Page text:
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Md. lawmaker proposes changes for some drunk driving convictions

Thursday - 2/23/2012, 6:42am  ET

Kate Ryan, wtop.com

WASHINGTON - The drunken driver who poses the biggest threat to your child's safety may not be a stranger.

"Half of all minors killed in alcohol-related traffic crashes in Maryland specifically were occupants of a vehicle driven by a drunk driver," said Kurt Erikson with the Washington Regional Alcohol Program.

Caroline Cash, executive director of Maryland Mothers Against Drunk Driving, said most of the calls her office gets come from people concerned about what might happen the next time their relative gets behind the wheel with children in the car.

Callers worry their kids could be at risk because the driver in question either has a drinking problem or has a history of driving while impaired.

Everyone asks the same question: "What can I do?"

"Call the police," Cash said. "You'll have to catch them in the act."

Maryland Delegate Sam Arora has a solution. He is sponsoring a bill that would require anyone convicted of drunken driving with children present in the car participate in the ignition interlock program. After the first conviction, their car would be outfitted with an device to electronically measure the driver's sobriety.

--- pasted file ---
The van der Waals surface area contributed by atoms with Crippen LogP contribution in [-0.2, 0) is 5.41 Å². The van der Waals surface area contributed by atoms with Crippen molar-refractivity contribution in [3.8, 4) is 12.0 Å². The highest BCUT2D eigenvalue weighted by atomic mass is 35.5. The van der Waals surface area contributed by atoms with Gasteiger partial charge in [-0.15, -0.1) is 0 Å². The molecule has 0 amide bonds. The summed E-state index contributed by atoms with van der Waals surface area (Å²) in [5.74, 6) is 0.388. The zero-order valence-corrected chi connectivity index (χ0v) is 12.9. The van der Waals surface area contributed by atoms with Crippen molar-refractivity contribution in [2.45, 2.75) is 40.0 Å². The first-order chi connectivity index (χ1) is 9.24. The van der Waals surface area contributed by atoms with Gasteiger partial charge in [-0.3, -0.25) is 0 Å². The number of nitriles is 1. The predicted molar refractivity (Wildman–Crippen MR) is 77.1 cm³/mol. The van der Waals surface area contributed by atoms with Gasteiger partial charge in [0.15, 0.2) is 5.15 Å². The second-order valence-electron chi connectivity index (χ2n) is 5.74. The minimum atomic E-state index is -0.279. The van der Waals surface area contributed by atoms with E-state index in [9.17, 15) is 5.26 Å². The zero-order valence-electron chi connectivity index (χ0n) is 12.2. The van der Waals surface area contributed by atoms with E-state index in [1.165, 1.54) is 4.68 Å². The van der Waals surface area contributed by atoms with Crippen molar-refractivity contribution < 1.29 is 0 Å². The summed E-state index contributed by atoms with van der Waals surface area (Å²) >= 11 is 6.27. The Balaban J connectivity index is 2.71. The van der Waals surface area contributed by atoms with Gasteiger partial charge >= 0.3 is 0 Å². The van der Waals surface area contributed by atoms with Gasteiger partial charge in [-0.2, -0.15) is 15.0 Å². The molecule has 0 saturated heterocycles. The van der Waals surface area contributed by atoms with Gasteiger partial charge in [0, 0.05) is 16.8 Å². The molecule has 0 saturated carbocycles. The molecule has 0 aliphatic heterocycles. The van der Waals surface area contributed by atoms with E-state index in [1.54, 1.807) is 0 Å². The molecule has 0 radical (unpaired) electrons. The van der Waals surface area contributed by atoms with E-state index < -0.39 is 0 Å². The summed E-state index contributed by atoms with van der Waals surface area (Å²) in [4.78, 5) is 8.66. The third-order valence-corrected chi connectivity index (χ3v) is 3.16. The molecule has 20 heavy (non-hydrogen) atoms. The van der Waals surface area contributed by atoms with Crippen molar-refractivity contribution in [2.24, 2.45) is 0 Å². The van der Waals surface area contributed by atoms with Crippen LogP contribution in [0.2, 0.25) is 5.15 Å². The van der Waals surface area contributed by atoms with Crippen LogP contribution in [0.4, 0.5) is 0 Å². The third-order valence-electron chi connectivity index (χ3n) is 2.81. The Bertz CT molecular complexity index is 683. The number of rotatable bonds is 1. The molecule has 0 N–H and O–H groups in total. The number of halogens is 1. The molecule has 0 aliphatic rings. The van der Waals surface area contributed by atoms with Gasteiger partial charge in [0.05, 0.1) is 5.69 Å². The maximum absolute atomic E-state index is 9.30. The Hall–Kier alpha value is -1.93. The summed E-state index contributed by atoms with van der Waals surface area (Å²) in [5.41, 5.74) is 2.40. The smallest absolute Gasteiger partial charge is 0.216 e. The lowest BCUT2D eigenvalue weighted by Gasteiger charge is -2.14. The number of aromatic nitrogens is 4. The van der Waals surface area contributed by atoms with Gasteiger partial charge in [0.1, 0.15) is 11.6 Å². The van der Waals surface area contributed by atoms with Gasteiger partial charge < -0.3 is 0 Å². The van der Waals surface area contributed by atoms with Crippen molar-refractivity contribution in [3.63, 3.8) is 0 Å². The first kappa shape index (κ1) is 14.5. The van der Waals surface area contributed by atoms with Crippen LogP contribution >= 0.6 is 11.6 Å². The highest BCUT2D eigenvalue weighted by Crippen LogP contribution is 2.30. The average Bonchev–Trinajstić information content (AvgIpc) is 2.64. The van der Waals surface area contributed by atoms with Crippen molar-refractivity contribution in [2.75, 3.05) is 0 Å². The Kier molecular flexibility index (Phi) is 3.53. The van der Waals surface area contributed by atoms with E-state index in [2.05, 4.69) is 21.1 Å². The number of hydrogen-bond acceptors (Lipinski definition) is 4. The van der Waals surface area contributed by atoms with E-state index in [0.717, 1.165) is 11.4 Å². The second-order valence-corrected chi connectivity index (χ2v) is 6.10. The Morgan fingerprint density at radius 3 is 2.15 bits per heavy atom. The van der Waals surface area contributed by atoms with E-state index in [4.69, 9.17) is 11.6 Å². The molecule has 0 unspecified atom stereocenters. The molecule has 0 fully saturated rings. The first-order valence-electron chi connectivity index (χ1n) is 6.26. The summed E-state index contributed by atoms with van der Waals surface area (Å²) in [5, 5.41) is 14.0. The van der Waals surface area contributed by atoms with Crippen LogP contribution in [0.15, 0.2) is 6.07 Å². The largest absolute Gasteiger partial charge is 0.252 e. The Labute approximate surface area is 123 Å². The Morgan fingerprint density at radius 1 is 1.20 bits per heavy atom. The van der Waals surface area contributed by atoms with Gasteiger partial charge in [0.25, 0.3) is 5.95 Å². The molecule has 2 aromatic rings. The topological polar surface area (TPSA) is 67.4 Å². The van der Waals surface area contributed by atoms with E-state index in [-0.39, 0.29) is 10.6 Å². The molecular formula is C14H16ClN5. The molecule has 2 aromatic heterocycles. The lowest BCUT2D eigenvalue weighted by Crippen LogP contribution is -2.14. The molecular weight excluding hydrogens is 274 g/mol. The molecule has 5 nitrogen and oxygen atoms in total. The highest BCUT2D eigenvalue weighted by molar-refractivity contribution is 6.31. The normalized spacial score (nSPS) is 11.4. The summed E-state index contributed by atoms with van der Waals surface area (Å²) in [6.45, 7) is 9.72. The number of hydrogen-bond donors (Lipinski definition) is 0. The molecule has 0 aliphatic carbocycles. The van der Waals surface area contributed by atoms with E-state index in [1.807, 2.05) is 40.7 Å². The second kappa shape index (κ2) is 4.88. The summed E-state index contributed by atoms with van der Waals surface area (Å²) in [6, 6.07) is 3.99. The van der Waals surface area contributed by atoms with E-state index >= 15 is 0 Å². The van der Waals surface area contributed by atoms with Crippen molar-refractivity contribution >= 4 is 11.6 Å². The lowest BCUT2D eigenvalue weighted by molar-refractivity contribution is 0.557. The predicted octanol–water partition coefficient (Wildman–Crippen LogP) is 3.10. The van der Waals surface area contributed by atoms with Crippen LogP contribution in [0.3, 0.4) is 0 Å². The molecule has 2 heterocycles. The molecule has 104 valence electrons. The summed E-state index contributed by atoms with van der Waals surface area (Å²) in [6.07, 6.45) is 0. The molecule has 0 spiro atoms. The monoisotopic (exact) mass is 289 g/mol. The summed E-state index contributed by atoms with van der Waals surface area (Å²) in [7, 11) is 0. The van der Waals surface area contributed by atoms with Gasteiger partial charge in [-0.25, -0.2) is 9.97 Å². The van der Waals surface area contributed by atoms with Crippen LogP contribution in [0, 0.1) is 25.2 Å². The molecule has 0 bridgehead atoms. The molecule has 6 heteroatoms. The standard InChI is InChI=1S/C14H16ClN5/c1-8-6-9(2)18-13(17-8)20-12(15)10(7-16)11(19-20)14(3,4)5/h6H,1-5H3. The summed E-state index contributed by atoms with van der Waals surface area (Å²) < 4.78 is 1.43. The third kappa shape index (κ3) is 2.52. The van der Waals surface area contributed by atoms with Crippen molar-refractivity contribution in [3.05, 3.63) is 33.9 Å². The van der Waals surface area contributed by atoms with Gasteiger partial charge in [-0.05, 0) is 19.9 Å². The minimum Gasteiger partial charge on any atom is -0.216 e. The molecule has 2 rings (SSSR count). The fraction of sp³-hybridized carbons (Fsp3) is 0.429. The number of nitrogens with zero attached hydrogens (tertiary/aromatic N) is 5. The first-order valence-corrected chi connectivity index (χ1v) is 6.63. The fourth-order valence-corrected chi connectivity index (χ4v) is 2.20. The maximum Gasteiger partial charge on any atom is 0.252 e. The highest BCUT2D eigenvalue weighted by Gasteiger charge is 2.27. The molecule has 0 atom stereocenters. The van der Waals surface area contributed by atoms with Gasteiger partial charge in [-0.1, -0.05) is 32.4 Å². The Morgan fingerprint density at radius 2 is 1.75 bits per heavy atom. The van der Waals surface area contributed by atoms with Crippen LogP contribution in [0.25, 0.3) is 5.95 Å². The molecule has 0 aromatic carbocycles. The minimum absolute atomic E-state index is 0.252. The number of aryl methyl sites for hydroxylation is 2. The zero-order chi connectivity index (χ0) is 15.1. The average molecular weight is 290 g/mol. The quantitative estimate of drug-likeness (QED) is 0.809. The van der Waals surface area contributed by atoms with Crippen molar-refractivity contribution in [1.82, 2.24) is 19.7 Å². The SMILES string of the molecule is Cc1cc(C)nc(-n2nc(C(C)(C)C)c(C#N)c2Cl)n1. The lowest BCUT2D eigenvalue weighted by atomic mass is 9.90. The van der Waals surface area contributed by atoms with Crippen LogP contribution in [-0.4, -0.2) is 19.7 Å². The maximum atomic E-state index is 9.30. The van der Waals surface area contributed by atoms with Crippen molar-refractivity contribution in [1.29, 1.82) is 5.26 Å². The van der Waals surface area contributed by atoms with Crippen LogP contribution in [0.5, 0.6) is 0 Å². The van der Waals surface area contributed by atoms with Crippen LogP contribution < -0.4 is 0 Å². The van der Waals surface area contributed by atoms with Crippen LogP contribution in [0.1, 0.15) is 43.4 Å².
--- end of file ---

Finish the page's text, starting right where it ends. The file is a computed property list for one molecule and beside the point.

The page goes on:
"Driving a child while intoxicated is an enormous breach of responsibility," Arora said.

"There is no better way to protect children than ensuring that these adults are sober before they drive."

The provisions in the Maryland bill are needed, Arora says, because the incidents of drunken driving with child passengers is on the rise. Citations are up 10 percent in just two years, according to figures from the Washington Regional Alcohol Program.

"There was a Maryland woman who was arrested twice in three hours for that last year," Arora said.

In Maryland, it already is a crime to drive drunk with children. Under Arora's bill, interlocks would be installed only in cases where a driver is found to blow twice the legal blood alcohol limit.

The Maryland House Judiciary Committee heard testimony on the bill in Annapolis earlier this week.

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(Copyright 2012 by WTOP. All Rights Reserved.)